A proposed collective and class action claims Palm Beach County, Florida unlawfully employed “volunteers” to work at three golf courses in exchange for only free and discounted golf privileges.
According to the lawsuit, the defendant’s allegedly unlawful volunteer program allowed the county to obtain free labor by tasking those who signed on with duties that should have been performed by employees and properly compensated.
“As a result of this ‘volunteer program,’ Defendant’s golf facilities obtain free labor as Defendant hires volunteers to perform the same labor for which private golf facilities must pay employees proper wages,” the complaint states. “If not for the Defendant’s ‘volunteer program,’ all of its golf facilities would have to hire employees to perform the job duties of the volunteers.”
Palm Beach County’s volunteer program, the suit says, demonstrates “a widespread pattern and practice” of avoiding federal and state minimum wage obligations and has affected roughly 600 golf volunteers over the past few years.
Per the case, Palm Beach County hires volunteers for three of its four golf courses, including Osprey Point Golf Course, Okeeheelee Golf Course, and Park Ridge Golf Course, and its teaching facility, the John Prince Golf Learning Center. Volunteers are paid no wages in exchange for their work and are compensated only in the form of free or discounted golf privileges, the lawsuit relays.
The three plaintiffs, former golf volunteers who worked at the defendant’s Osprey Point Golf Club, claim they and others were tasked with duties that ranged from greeting customers, loading and unloading golf bags from vehicles, wiping down customers’ golf clubs, filling divots, retrieving and washing golf balls, and policing the pace of play to raking sand traps, picking up trash, and cleaning and driving golf carts.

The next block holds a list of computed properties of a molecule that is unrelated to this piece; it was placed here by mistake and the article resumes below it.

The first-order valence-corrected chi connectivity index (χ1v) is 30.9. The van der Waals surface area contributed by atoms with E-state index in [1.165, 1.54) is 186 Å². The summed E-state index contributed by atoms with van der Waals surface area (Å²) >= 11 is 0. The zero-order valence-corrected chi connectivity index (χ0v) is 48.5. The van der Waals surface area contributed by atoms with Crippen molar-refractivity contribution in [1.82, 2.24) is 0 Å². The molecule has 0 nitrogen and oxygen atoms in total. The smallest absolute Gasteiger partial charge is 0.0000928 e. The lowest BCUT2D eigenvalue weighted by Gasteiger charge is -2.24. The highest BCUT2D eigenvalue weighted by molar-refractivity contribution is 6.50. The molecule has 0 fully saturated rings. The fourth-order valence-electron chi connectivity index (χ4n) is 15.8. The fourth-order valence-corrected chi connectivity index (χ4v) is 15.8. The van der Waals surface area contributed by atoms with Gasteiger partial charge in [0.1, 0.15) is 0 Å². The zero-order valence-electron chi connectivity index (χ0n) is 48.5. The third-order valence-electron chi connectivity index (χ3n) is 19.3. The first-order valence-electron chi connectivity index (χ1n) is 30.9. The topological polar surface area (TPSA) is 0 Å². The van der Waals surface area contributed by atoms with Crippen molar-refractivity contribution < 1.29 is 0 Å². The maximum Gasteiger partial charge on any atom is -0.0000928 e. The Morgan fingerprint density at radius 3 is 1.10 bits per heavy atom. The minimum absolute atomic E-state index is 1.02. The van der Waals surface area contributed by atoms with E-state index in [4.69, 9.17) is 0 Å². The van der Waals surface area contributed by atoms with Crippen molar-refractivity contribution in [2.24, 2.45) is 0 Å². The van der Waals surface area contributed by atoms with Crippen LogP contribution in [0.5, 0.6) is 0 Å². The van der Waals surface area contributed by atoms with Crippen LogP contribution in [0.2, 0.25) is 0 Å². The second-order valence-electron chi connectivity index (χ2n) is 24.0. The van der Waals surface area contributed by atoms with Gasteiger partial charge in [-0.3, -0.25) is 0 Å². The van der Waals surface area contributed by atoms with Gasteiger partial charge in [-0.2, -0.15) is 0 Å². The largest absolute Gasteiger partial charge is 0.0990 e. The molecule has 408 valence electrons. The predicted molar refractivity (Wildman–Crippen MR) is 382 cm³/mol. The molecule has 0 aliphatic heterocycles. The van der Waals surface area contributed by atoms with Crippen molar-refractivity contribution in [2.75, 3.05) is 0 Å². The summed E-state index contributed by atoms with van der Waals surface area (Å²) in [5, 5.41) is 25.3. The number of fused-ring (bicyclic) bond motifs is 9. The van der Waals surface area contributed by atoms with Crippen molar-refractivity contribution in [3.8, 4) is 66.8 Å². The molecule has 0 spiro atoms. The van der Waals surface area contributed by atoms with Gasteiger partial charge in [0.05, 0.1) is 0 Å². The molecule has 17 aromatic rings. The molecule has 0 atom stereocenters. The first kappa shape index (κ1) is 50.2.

The lawsuit argues that the tasks performed by volunteers are “vital and necessary” to the operation of Palm Beach County’s golf facilities, which the defendant operates as for-profit entities. Indeed, the defendant’s golf facilities compete with many private golf courses in the county who pay employees wages to perform the same tasks as Palm Beach County’s volunteers, the suit says.
According to the case, the defendant has, since at least January 2016, subjected all of its golf volunteers to “the same illegal practice” of failing to pay wages for work.
One of the plaintiffs, who worked for the defendant from January 2016 until mid-March 2020 when he was placed on furlough due to the effects of the coronavirus pandemic, additionally alleges that he was prevented from returning to his position last October in retaliation for previous complaints about the legality of the defendant’s volunteer program. Per the case, the plaintiff was informed “without any legal justification” that his services were no longer needed, and he was terminated.
“Defendant’s actions as more particularly described above were directly related to and in response to [the plaintiff’s] opposition about Defendant’s volunteer program, since there are no other justifiable reasons for Defendant’s adverse action,” the lawsuit alleges.
The full complaint can be read below.
Get class action lawsuit news sent to your inbox – sign up for ClassAction.org’s newsletter here.